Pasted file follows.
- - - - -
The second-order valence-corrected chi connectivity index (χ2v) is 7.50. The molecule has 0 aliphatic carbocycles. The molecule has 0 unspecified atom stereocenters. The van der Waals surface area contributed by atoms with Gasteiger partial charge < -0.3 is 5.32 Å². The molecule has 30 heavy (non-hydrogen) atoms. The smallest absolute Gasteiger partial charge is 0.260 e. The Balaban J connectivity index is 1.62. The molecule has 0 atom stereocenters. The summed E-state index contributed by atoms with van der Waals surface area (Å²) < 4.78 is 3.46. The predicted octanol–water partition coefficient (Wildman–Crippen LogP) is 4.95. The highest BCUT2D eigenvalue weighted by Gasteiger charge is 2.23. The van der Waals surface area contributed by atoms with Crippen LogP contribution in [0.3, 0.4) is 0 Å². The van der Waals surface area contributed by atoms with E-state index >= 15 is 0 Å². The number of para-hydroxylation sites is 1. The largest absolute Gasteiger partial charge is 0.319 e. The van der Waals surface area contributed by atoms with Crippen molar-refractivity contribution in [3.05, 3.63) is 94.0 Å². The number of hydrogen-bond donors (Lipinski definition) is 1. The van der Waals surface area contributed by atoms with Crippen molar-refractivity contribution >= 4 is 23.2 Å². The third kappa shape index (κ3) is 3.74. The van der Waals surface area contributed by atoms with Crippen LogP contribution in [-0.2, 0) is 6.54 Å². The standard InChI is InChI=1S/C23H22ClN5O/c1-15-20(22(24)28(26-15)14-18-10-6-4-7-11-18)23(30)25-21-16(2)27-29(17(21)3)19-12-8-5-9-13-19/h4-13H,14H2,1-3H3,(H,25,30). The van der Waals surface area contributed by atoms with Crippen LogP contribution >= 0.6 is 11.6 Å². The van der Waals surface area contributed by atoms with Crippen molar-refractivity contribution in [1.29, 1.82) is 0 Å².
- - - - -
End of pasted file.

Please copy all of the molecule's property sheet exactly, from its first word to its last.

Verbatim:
The second-order valence-corrected chi connectivity index (χ2v) is 7.50. The molecule has 0 aliphatic carbocycles. The molecule has 0 unspecified atom stereocenters. The van der Waals surface area contributed by atoms with Gasteiger partial charge < -0.3 is 5.32 Å². The molecule has 30 heavy (non-hydrogen) atoms. The smallest absolute Gasteiger partial charge is 0.260 e. The Balaban J connectivity index is 1.62. The molecule has 0 atom stereocenters. The summed E-state index contributed by atoms with van der Waals surface area (Å²) < 4.78 is 3.46. The predicted octanol–water partition coefficient (Wildman–Crippen LogP) is 4.95. The highest BCUT2D eigenvalue weighted by Gasteiger charge is 2.23. The van der Waals surface area contributed by atoms with Crippen LogP contribution in [0.3, 0.4) is 0 Å². The van der Waals surface area contributed by atoms with E-state index >= 15 is 0 Å². The number of para-hydroxylation sites is 1. The largest absolute Gasteiger partial charge is 0.319 e. The van der Waals surface area contributed by atoms with Crippen molar-refractivity contribution in [3.05, 3.63) is 94.0 Å². The number of hydrogen-bond donors (Lipinski definition) is 1. The van der Waals surface area contributed by atoms with Crippen molar-refractivity contribution >= 4 is 23.2 Å². The third kappa shape index (κ3) is 3.74. The van der Waals surface area contributed by atoms with Crippen LogP contribution in [-0.2, 0) is 6.54 Å². The standard InChI is InChI=1S/C23H22ClN5O/c1-15-20(22(24)28(26-15)14-18-10-6-4-7-11-18)23(30)25-21-16(2)27-29(17(21)3)19-12-8-5-9-13-19/h4-13H,14H2,1-3H3,(H,25,30). The van der Waals surface area contributed by atoms with Crippen LogP contribution >= 0.6 is 11.6 Å². The van der Waals surface area contributed by atoms with Crippen molar-refractivity contribution in [1.29, 1.82) is 0 Å².